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Warriors head to Houston up 2-0

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    Houston Rockets guard James Harden

HOUSTON » Stephen Curry has been playing like the MVP he is to help the Golden State Warriors to 2-0 lead in the Western Conference finals.

Now things get tougher as the Warriors head to Houston for two games beginning Saturday night.

Curry scored 34 points in Game 1, 33 in Game 2 and has made 11 3-pointers in the series.

"You put a lot of hard work into your craft, and when you rely on that work, you kind of just are in the moment, and those shots, when you rise up to take them, it feels natural, it feels normal," Curry said. "I feel confident, and you just live with the results."

The Warriors took the first game by four points and won the second one by a point when MVP runner-up James Harden couldn’t fight through a double team to get a shot up for Houston before time expired.

"It hurts, but they did what they had to do," Harden said. "They won two games at home. We’re going back home to get two games."

The Warriors had a 17-point lead Thursday night before a big run by the Rockets got them back into it. Golden State was unhappy that it let the game become so dramatic at the end.

"They feel like they lost two games they should have won," Golden State’s Draymond Green said. "We feel like we almost gave this one away … we have a ways to go, there’s a lot we can get better at. But we’re sitting here 2-0 and that’s the most important thing."

Houston point guard Jason Terry, who won a title with Dallas in 2011, said Game 3 is the most important one of the series for the Rockets.

"This is a must-win game for us," he said. "Must-win time. You have to love it. It’s the Western Conference finals. What better place to be? Going home and the sense of urgency is going to be there from the tip."

Some things to know heading into Game 3.


Houston center Dwight Howard is listed as probable for Game 3 after spraining his left knee in Game 1. He was injured when teammate Josh Smith crashed into him on Tuesday night and he struggled to get ready for Game 2. But he shook off the injury to finish with 19 points and 17 rebounds in 40 minutes.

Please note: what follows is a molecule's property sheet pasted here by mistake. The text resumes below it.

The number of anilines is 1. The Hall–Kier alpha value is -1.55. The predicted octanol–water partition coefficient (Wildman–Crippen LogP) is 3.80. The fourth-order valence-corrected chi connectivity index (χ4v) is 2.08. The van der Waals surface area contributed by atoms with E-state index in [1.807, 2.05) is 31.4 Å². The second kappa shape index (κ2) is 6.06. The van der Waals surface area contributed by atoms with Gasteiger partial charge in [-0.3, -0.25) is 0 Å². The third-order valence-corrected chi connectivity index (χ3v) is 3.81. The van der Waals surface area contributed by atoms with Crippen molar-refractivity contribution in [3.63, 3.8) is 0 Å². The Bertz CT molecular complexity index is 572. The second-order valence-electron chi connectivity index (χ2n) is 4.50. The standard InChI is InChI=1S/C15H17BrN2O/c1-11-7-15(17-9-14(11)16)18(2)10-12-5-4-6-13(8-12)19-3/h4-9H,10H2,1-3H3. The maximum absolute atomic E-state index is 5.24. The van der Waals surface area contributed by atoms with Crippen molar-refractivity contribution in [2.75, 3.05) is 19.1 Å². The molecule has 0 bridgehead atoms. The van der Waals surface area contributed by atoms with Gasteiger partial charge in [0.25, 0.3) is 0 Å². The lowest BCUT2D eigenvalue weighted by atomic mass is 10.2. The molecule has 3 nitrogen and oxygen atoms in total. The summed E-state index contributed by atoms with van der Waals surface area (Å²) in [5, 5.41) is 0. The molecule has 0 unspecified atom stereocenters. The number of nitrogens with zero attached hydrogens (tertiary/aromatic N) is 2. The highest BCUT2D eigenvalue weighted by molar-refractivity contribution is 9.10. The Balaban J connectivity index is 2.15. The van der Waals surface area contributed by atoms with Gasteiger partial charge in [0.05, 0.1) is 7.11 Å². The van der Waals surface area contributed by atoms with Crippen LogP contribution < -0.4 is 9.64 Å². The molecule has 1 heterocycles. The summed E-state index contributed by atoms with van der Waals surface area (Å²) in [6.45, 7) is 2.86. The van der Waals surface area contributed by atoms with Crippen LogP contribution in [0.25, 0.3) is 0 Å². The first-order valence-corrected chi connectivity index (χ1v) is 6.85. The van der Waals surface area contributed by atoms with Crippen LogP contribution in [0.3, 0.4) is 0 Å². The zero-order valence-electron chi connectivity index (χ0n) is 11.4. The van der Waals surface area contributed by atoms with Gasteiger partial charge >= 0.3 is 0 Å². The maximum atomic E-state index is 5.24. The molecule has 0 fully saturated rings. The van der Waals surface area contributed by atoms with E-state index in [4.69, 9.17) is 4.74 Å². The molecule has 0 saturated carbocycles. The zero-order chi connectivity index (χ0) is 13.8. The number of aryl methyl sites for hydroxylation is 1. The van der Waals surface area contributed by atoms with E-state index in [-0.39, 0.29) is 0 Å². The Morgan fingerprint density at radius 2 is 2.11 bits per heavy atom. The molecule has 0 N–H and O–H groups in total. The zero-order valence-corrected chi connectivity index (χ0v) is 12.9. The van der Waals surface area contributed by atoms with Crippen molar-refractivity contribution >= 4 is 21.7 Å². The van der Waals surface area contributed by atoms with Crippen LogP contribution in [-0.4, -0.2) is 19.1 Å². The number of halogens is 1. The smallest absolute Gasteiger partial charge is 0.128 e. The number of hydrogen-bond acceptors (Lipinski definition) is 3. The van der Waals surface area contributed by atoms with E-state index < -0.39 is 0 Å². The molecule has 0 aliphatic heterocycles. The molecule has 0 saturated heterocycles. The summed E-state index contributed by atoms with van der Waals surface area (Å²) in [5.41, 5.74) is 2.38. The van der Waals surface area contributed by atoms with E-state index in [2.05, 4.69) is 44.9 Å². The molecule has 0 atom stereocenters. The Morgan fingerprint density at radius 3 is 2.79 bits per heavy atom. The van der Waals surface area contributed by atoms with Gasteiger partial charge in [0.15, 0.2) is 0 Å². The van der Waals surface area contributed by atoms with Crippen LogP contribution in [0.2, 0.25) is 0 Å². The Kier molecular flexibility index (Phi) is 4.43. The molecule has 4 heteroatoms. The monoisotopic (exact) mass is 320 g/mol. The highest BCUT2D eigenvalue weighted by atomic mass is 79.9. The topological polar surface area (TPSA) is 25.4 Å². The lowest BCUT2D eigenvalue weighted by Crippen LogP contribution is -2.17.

"We know that no matter what’s going in, I’m not going to let it defeat me — an injury, losing a game or two — I’m not going to let it defeat my spirits," Howard said. "I want the team to fight through and that’s the only way to go. That’s the only way you succeed."

Coach Kevin McHale was impressed by Howard’s performance.

"What can you say? I mean, the guy played fantastic," McHale said. "His knee is bothering him a lot and … one thing about Dwight is when Dwight starts a game, he very seldom wants to come out."


The Warriors finished with 16 turnovers in Game 2 and five of them came in a 10-minute span ending with about 10 1/2 minutes left in the third quarter. Those miscues helped Houston erase a 17-point deficit and take a 58-55 lead. Golden State coach Steve Kerr pinpointed a reason for the turnovers.

"I think sometimes our group competes so hard that the distinction between making the simple play and playing as hard as you can gets blurred," he said. "You have to be able to separate those two things. You’ve got to compete like crazy and then you have to take a breath and just make the simple play."


The Warriors and Rockets love long-range shooting and showed it in the first two games of the series. Don’t expect that to change Saturday with some of the league’s best 3-point shooters on the court. Golden State is averaging 29.3 3-point attempts in the postseason, which leads the NBA, and Houston is fourth with 27.6 tries a game. The Warriors also lead all playoff teams by making 11.1 a game to 9.6 by the Rockets. These teams have combined to make 33 3-pointers in this series, with the Warriors leading in that category with 18.


For a stretch Thursday night it seemed as if Curry and Harden were involved in a game of one-on-one with each player making shot after shot. Some of their teammates talked about enjoying the matchup within the game, but Kerr wasn’t one of them.

"I’ll look at that on tape, and maybe in a few months I’ll look back and enjoy the duel," he said. "But right now it’s just possession by possession, trying to get it done."

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